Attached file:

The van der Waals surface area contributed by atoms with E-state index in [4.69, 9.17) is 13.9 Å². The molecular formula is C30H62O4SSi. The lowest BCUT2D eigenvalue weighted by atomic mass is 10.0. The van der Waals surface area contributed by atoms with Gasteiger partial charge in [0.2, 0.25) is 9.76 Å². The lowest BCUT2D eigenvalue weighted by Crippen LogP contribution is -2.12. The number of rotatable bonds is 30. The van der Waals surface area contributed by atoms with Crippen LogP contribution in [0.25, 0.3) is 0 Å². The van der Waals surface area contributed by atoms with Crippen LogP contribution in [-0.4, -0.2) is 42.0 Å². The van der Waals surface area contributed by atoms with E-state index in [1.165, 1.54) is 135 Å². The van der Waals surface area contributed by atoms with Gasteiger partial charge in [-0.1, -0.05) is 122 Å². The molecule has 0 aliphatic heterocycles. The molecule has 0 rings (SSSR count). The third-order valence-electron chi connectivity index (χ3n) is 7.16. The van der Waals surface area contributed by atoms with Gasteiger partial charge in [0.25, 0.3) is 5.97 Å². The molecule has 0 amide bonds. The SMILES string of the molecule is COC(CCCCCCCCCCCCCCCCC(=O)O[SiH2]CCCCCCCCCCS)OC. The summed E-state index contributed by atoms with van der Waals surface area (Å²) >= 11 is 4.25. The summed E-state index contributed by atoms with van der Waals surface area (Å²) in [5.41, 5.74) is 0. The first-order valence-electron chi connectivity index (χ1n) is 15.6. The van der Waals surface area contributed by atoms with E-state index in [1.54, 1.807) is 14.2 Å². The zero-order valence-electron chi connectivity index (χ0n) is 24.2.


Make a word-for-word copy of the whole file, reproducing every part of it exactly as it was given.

The van der Waals surface area contributed by atoms with E-state index in [4.69, 9.17) is 13.9 Å². The molecular formula is C30H62O4SSi. The lowest BCUT2D eigenvalue weighted by atomic mass is 10.0. The van der Waals surface area contributed by atoms with Gasteiger partial charge in [0.2, 0.25) is 9.76 Å². The lowest BCUT2D eigenvalue weighted by Crippen LogP contribution is -2.12. The number of rotatable bonds is 30. The van der Waals surface area contributed by atoms with Crippen LogP contribution in [0.25, 0.3) is 0 Å². The van der Waals surface area contributed by atoms with Crippen LogP contribution in [-0.4, -0.2) is 42.0 Å². The van der Waals surface area contributed by atoms with E-state index in [1.165, 1.54) is 135 Å². The van der Waals surface area contributed by atoms with Gasteiger partial charge in [-0.1, -0.05) is 122 Å². The molecule has 0 aliphatic heterocycles. The molecule has 0 rings (SSSR count). The third-order valence-electron chi connectivity index (χ3n) is 7.16. The van der Waals surface area contributed by atoms with Gasteiger partial charge in [0.25, 0.3) is 5.97 Å². The molecule has 0 amide bonds. The SMILES string of the molecule is COC(CCCCCCCCCCCCCCCCC(=O)O[SiH2]CCCCCCCCCCS)OC. The summed E-state index contributed by atoms with van der Waals surface area (Å²) >= 11 is 4.25. The summed E-state index contributed by atoms with van der Waals surface area (Å²) in [5.41, 5.74) is 0. The first-order valence-electron chi connectivity index (χ1n) is 15.6. The van der Waals surface area contributed by atoms with E-state index in [1.54, 1.807) is 14.2 Å². The zero-order valence-electron chi connectivity index (χ0n) is 24.2.